Cult Cabernet Overload
Staff Pick: Anne-Sophie Dubois
Rose of the Day: Beautiful Burgundy
Hubert Lignier’s Incredible 2015’s
Servin: Star of Chablis
The Rayas of Margaux
Last Days of the May Sale
Balthazar’s Elite Cornas
Alaine Jaume’s Grand Veneur: Explosive Chateaunuef
OWCs are available for the Harlan, Hundred Acre and Shafer, but cannot be guaranteed unless all the bottles of any given wine are purchased.
In Stock Now:
Harlan Estate, Napa Valley 2002 750ML ($1199.95) $999 special, 6 bottles in stock now
Robert Parker 100 points “The extraordinary Harlan Estate, which I awarded 100 points seven years ago, offers no justifiable reason to doubt its perfect score. It is still a baby, with an inky purple color and notes of smoky camphor intermixed with creme de cassis, Asian soy and a hint of cedar beginning to emerge as well as some espresso and subtle damp forest floor notes. The wine has awesome intensity, a full-bodied mouthfeel, a skyscraper-like texture, and a finish that goes on for close to a minute. This is a perfect wine, still youthful and young, and not even in full adolescence as of 2012. It has 40 or more years ahead of it, but should hit its plateau of full maturity in another 5-10 years. It is certainly one of the most showy , flamboyant and remarkable Harlan Estates made to date. (More recently, the 2007 tends to resemble this wine more than any other vintage I can think of.) Kudos to Bill Harlan!” RP
The next best price is $1175
Robert Parker 98-100 points “From Howell Mountain, the 2014 Cabernet Sauvignon Ark reveals the mulberry, chocolate, graphite and an incredibly dense bluish black color, massive fruit extract and richness, but without a hard edge to be found. All three of these are extraordinary wines, which is what we’ve come to expect from Jayson Woodbridge.”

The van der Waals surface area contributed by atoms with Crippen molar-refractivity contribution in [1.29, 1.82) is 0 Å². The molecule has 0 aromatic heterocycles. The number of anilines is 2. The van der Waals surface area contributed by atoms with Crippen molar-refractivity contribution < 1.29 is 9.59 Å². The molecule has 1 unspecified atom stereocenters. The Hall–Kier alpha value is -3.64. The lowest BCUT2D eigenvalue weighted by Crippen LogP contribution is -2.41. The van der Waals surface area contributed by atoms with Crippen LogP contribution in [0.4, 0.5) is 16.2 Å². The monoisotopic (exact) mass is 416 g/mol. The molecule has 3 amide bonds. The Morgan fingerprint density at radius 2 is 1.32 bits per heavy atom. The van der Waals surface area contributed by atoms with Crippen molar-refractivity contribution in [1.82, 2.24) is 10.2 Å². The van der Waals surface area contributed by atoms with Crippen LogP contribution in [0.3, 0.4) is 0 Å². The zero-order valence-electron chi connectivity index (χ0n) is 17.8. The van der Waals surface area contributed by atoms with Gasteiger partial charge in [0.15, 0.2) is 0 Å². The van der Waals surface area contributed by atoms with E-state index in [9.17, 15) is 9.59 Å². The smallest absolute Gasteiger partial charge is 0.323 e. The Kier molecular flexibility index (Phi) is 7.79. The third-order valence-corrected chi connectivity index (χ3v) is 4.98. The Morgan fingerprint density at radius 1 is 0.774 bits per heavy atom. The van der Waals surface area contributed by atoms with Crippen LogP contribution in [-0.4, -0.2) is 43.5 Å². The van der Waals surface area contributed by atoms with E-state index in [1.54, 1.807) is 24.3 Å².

The average price is $497
Robert Parker 100 points “Shafer’s flagship wine is the 2000 case cuvee of Hillside Select. Aged 32 months in 100% new French oak prior to bottling, it is one of the world’s greatest Cabernet Sauvigons. The perfect, incredibly flamboyant and aromatic 2002 is one of the most profound California Cabernets I have ever tasted. Boasting an inky/purple color as well as an extraordinary perfurme of projected aromas of smoke, black currants, flowers, licorice and subtle oak, it possesses phenomenal intensity, a multilayered mid-palate, and a finish that lasts for over a minute. This is as profound as Stags Leap Cabernet Sauvignon can be, combining extraordinary power, texture, richness and depth with remarkable complexity, elegance and seamlessness. Drink this over the next 25+ years.”RP
Wine Advocate 97+ points “Like the 2009 Cailloux, the 2009 Syrah Bionic Frog was closed aromatically, yet offered incredible depth, richness and purity on the palate. Reluctantly giving up lots of dark fruits, chocolate, mineral and roasted herbs, as well as more exotic notes of blood orange and mint, this inky colored, full-bodied, beautifully concentrated Syrah should be forgotten for 3-4 years, yet will have 20 years or more of overall longevity.”
Wine Enthusiast 96 points “Superb sculpture and definition in this compact and lightly funky evocation of pure Cabernet Sauvignon. The deep, dense, super ripe berry flavors are framed within a bouquet of dried herbs, pepper, mineral, astringent tannins, and a crisp mix of earth, wood and plant flavors. Superb length and ageability.”
Wine Advocate 94 points “The Cayuse En Chamberlain 2008 Widowmaker is an essence of cassis laced with sloe berry as well as floral distillates that would seem remarkable for any wine from Cabernet Sauvignon, let alone when subjected – as was the bottle in question this March – to side-by-side comparison with Baron’s Bionic Frog of the same vintage. There is a remarkable creaminess of texture and sheer melted fondue of tannins here that I wouldn’t have believed possible. Is this seductive Cabernet Sauvignon as complex as the greatest examples of its variety? Hardly, I think. But it finishes with extraordinary length and there are stony and bittersweet herbal nuances as well as a hint of chocolate to parallel its persistent florality and intensely luscious fruit. Look for at least a decade of delight.”